“Praxis” is the technical term for how we actually live our theology. We could say “practice” just as well. “Orthopraxy” is to praxis as “orthodoxy” is to doctrine. It’s what we consider standard, proper practice.
At its core, the emerging movement is an attempt to fashion a new ecclesiology (doctrine of the church). Its distinctive emphases can be seen in its worship, its concern with orthopraxy, and its missional orientation.
Some emerging Christians see churches with pulpits in the center of a hall-like room with hard, wooden pews lined up in neat rows, and they wonder if there is another way to express—theologically, aesthetically, and anthropologically—what we do when we gather. They ask these sorts of questions: Is the sermon the most important thing on Sunday morning? If we sat in a circle would we foster a different theology and praxis? If we lit incense, would we practice our prayers differently? If we put the preacher on the same level as the congregation, would we create a clearer sense of the priesthood of all believers? If we acted out what we believe, would we encounter more emphatically the Incarnation?
In my church, we have the good fortune to meet in a gym (a gym with Corinthian columns and a barrel ceiling). We can arrange our chairs as we see fit, and lately we’ve begun meeting in a 270 degree arc, with the pulpit only 6 inches off the floor in the midst of the chairs. I had no idea that we were being “emerging”!
We’ve also offered some seeker services experimentally on Wednesday nights. We tried many of the techniques of emerging churches, with prayer stations and such, and it worked quite well. Well, actually, as a seeker service it was a failure — but the members loved it. Well, not all the members, but nearly all the members age 40 or younger and lots of those older.
We terminated the effort, however, because it failed at bringing in visitors, because the staff struggled to prepare the event at a high enough quality to be consistently effective, and because we found we could incorporate some of the elements into our Sunday morning service — by greatly upgrading our praise team, rearranging the room into a 270 degree arc, and adding more visual elements to the overheads.
Now, most within our church would love to have the Wednesday night program back, but we found it only works at all when done very well indeed, and we never were able to do it well enough often enough to justify the effort. It’s just a matter of what you want your staff to do, and other churches may well have the staff time to commit to it.
The point, however, is that many church members have a hunger for a more experiential worship. Our members are sick and tired of going through the motions. They want a transforming experience — not just a great sermon, or a great song service, but a great worship.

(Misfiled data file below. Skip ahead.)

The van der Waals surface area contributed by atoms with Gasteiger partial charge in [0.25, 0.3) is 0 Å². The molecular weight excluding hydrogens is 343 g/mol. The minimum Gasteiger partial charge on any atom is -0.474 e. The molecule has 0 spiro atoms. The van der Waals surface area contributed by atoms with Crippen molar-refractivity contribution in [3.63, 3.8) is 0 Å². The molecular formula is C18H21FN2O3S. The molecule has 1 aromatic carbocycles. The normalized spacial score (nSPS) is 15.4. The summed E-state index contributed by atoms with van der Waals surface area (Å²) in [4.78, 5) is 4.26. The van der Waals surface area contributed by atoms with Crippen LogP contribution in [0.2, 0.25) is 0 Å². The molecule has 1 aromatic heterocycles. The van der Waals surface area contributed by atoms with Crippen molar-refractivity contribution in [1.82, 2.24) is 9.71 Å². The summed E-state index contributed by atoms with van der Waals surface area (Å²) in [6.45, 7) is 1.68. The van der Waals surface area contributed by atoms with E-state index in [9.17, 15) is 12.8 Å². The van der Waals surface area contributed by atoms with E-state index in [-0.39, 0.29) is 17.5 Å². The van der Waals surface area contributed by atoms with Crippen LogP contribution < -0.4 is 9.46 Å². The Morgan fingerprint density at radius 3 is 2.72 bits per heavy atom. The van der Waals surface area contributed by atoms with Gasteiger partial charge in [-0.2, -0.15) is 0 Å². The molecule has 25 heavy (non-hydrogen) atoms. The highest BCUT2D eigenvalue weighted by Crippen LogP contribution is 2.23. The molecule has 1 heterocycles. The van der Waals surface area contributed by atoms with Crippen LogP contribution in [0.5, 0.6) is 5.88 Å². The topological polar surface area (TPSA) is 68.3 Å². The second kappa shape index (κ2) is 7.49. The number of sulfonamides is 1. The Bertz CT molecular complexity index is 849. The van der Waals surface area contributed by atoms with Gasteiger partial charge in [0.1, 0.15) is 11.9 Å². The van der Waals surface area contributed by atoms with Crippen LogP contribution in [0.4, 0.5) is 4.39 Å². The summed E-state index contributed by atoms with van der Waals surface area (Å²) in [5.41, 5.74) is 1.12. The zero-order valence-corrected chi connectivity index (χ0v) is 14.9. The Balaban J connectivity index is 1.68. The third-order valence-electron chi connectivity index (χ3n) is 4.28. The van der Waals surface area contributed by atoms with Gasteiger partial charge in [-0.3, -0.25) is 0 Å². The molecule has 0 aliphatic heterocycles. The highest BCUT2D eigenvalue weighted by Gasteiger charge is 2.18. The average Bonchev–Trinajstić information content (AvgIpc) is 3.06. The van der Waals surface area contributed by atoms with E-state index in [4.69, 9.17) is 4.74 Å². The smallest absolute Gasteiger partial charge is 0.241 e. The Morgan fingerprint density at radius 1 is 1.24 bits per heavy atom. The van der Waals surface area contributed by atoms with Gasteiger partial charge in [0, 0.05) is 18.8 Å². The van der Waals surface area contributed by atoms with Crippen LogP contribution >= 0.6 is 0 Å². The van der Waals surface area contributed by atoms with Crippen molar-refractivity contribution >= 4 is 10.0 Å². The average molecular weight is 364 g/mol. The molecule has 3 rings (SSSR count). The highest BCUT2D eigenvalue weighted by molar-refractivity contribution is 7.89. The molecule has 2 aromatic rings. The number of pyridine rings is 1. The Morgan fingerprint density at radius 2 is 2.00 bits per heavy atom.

And I realize that many of my readers will not understand what I’m struggling to say. I didn’t understand what people were asking for until I experienced it for myself. Which explains a lot. You see, there is much about God and his church that cannot be contained in words or propositions. Some things are experiential, not propositional. God can be like that, you know.
The classic book is Dan Kimball’s The Emerging Church. This is such a great book that I gave my copy to our missionary to Romania. He was looking for methods that would work in that culture to appeal to the needs of the members to feel God’s presence in worship.
In Churches of Christ, it’s important to realize that what many members are looking for is not instrumental music so much as spiritual experience. Instruments can help (or not help). But the worship that will appeal to the young is about feelings and experience, and there are many ways that this can happen.
Notice further than many churches have had great success by returning to ancient, Christian practices. Rather than insisting on our traditional practices — based largely on 19th Century frontier revivalism — some churches have been effective with a more formal liturgy, with responsive readings, with more time dedicated to prayer or communion — or even by meeting at homes.
The goal isn’t to be emerging or anti-traditional. Or more traditional. You see, the goal isn’t to be different. Or instrumental. Or cutting edge. It’s to help our members truly worship. And if this doesn’t make sense to you, sit a few younger members down and ask them about it.